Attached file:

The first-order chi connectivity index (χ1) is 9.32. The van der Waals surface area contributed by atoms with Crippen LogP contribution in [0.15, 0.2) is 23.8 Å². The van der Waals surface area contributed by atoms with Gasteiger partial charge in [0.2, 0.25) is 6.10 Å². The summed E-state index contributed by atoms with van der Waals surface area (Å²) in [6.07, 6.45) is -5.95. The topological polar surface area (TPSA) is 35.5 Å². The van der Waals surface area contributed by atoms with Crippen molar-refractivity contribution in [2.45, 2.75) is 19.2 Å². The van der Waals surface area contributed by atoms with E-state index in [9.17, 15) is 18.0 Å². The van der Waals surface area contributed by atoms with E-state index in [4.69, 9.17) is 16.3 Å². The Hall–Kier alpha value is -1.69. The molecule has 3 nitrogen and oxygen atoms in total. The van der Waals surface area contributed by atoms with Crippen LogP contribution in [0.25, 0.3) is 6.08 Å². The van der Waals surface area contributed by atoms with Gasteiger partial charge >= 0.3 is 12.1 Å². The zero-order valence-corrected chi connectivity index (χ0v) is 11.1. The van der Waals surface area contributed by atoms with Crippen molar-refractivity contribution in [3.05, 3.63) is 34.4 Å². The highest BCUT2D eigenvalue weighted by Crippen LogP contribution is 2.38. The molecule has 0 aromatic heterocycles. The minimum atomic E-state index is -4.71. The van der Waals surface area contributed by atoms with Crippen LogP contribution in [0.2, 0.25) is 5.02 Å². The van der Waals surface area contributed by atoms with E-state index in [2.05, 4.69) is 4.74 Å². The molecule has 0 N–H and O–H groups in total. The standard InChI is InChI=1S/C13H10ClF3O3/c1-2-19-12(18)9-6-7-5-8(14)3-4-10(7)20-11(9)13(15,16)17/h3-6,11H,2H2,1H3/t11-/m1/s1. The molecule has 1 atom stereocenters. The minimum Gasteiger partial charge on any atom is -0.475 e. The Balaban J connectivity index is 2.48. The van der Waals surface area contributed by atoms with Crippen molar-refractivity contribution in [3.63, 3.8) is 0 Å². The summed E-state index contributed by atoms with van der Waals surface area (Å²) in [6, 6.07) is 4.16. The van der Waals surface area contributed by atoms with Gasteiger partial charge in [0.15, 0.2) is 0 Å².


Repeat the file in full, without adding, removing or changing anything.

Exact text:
The first-order chi connectivity index (χ1) is 9.32. The van der Waals surface area contributed by atoms with Crippen LogP contribution in [0.15, 0.2) is 23.8 Å². The van der Waals surface area contributed by atoms with Gasteiger partial charge in [0.2, 0.25) is 6.10 Å². The summed E-state index contributed by atoms with van der Waals surface area (Å²) in [6.07, 6.45) is -5.95. The topological polar surface area (TPSA) is 35.5 Å². The van der Waals surface area contributed by atoms with Crippen molar-refractivity contribution in [2.45, 2.75) is 19.2 Å². The van der Waals surface area contributed by atoms with E-state index in [9.17, 15) is 18.0 Å². The van der Waals surface area contributed by atoms with E-state index in [4.69, 9.17) is 16.3 Å². The Hall–Kier alpha value is -1.69. The molecule has 3 nitrogen and oxygen atoms in total. The van der Waals surface area contributed by atoms with Crippen LogP contribution in [0.25, 0.3) is 6.08 Å². The van der Waals surface area contributed by atoms with Gasteiger partial charge >= 0.3 is 12.1 Å². The zero-order valence-corrected chi connectivity index (χ0v) is 11.1. The van der Waals surface area contributed by atoms with Crippen molar-refractivity contribution in [3.05, 3.63) is 34.4 Å². The highest BCUT2D eigenvalue weighted by Crippen LogP contribution is 2.38. The molecule has 0 aromatic heterocycles. The minimum atomic E-state index is -4.71. The van der Waals surface area contributed by atoms with Crippen LogP contribution in [0.2, 0.25) is 5.02 Å². The van der Waals surface area contributed by atoms with E-state index in [2.05, 4.69) is 4.74 Å². The molecule has 0 N–H and O–H groups in total. The standard InChI is InChI=1S/C13H10ClF3O3/c1-2-19-12(18)9-6-7-5-8(14)3-4-10(7)20-11(9)13(15,16)17/h3-6,11H,2H2,1H3/t11-/m1/s1. The molecule has 1 atom stereocenters. The minimum Gasteiger partial charge on any atom is -0.475 e. The Balaban J connectivity index is 2.48. The van der Waals surface area contributed by atoms with Crippen molar-refractivity contribution in [3.63, 3.8) is 0 Å². The summed E-state index contributed by atoms with van der Waals surface area (Å²) in [6, 6.07) is 4.16. The van der Waals surface area contributed by atoms with Gasteiger partial charge in [0.15, 0.2) is 0 Å².